I changed my hair dresser....

photo - me at 31
photo - me at 40
2 photos - me at 47, the no make-up, no hair done Bobbie, and the public Bobbie

Quote of the Day: "Start slowly because direction is so much more important than speed" author unknown

Monday, October 5, 2009

#68 How NOT to Stop a Crying Baby

Last Saturday, with a couple of hours to spare, I went shopping at my favorite chic boutique, TJ Max. Since the cold weather season is approaching, and also at my daughter's request, I went in search of some winter duds for her. I was zen shopping, oblivious to everything but the sweaters in front of me, when the sound of a crying baby interrupted my trance. I tried to ignore it, but then I heard the mother, in a loud voice, say NO! The baby [more than 1 less than 2, I later saw] stopped crying, but I could still hear his/her hiccupping boo hoos.

As I continued sweater seeking, humming along with Cheryl Crow and Elton John, I was once more jerked out of my trance. This time it wasn't by a loud voice, but the sound of a slap. I looked up, and in slow-mo, watched this little girl work herself up for an all-out howl. I looked around to see if anyone else was as upset as I felt. Oh Yes!! There were a number of women, moms and daughters all looking at each other and at me. I saw the baby's mom look at us looking at her. "Dare me" her eyes said. With just a twinge of fear, I took on her dare. I very nicely and calmly told this young mother that baby's are programmed to cry when they feel pain and that hitting a baby is not the way to get them to stop crying. That's all I said. I walked to the next rack where I was able to hear a woman say to the mom, "it's 4:00 in the afternoon, baby witching hour. It's just not a good time for babies and mommies. We're all tired. Be patient". Then, another woman told the mom that hitting is never the answer and that she should try a different method. Everyone was quiet and polite, but I know, in my heart, that we were just talking into the wind.

I decided to leave -- my heart just wasn't into shopping anymore. I kept replaying that mother's look and what I had said. As I walked over to the check out line, heart still racing, I hoped that I hadn't done the wrong thing. I was standing in line, waiting to pay for my few things, when a women came over to me and said that I was very brave for having said something. A few more in line nodded along with her. Brave? I wasn't brave. I have no armor to protect me from watching a child, or for that matter, an animal, unjustly hurt. They are, in different ways, defenseless... I HAD to say something.

As I reached my car, I once again realized the power of one voice. If one person speaks up, others will follow. Had I not told the young mother that hitting wasn't the way to stop a baby from crying, perhaps those other ladies might not have had the courage to speak up. Who knows if my saying anything, or those other women saying their piece, had an impact on that mother, but perhaps it had an impact on someone else in that store... someone who has been too scared to speak up, but may now take that chance.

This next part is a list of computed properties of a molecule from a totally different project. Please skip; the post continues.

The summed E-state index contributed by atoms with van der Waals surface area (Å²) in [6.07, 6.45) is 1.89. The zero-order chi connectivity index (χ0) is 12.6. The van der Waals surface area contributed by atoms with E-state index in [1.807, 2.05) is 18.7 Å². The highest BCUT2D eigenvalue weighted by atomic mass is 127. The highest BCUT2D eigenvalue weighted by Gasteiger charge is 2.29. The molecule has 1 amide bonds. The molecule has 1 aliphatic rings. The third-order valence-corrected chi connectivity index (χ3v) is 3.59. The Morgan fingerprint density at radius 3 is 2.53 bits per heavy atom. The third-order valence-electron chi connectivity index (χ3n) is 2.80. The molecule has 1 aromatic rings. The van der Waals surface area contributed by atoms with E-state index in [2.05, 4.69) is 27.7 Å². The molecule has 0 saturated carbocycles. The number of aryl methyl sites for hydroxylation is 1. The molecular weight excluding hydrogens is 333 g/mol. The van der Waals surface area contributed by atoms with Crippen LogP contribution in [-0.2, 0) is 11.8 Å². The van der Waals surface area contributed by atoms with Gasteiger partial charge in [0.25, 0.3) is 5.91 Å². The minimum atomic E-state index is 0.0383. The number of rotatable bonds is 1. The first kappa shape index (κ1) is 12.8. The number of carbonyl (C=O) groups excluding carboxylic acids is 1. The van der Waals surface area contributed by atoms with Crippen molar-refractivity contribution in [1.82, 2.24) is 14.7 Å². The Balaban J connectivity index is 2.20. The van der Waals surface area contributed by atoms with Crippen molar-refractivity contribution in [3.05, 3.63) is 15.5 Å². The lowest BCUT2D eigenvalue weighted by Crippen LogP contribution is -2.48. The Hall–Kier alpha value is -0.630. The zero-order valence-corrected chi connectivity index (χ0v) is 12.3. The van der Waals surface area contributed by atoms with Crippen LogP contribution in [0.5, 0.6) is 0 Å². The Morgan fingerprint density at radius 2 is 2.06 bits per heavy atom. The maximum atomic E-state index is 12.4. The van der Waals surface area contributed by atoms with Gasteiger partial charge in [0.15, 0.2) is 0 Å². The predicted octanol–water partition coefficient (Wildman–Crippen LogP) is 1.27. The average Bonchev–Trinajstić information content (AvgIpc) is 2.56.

Quote of the Day: "The good life is inspired by love and guided by knowledge" Bertrand Russell (English philosopher, logician, mathematician and, historian)

#67 Should There Be an Extra Tax on Soft Drinks?

We know there's an obesity epidemic in the United States. We also know Americans make poor food choices and have begun to think that super sized meals are the norm. Recently, in The New England Journal of Medicine, an article was written where the authors recommended a way to help with obesity as well as a way to help with the cost of healthcare. They say: tax soft drinks and sugary drinks. As I see it, this "argument" could go three ways. First, the tax may deter people if the cost of soda truly becomes unaffordable. Second, the billions of dollars raised by this tax could help offset the burden obesity puts on the healthcare system. And third, it could totally backfire. Truthfully though, I'm not sure how I feel about this. It's the old punish bad behavior vs promoting good behavior. How about helping to reduce obesity while promoting wellness? Instead of taxing "bad", why not subsidize good - like fruits and veggies?

Is too much intervention good? I mean, of the government kind. Once upon a time there was prohibition -- Bad. Next came the cigarette tax -- Good. Ironically, just a few weeks ago, I had a mini debate where I argued on the side of government intervention. My "opponent" was saying that we [the US] are so 1984 -- you know, big brotherish. I told him that I was ok with public space spying [cameras on the interior and exterior of buildings, etc], especially if it deterred and/or solved crimes. Lets just say that he let me know, in not such a nice way, that he didn't agree with me. Well, now here I am thinking that maybe taxing soft drinks has gone just a little too far. Could we possibly next see an increased tax on items with hydrogenated oils? Trans fat? Too much sugar? Of course, the piggy-who-can't-control-herself-part-of-me sort of wishes that this would happen [with chocolate products only], but the grown-up who should be in control of her food and life thinks, WE the consumer, must take responsibility. Plus, I think the tax would have to be very, very, very high to make the price of soft drinks exorbitant to its "users". If caffeine is as addictive as nicotine, and people are willing to pay $5.00+ per pack of cigarettes, well even I can do that kind of of math...

Quote of the Day: "There is many a slip twixt the cup and the lip" Richard Harris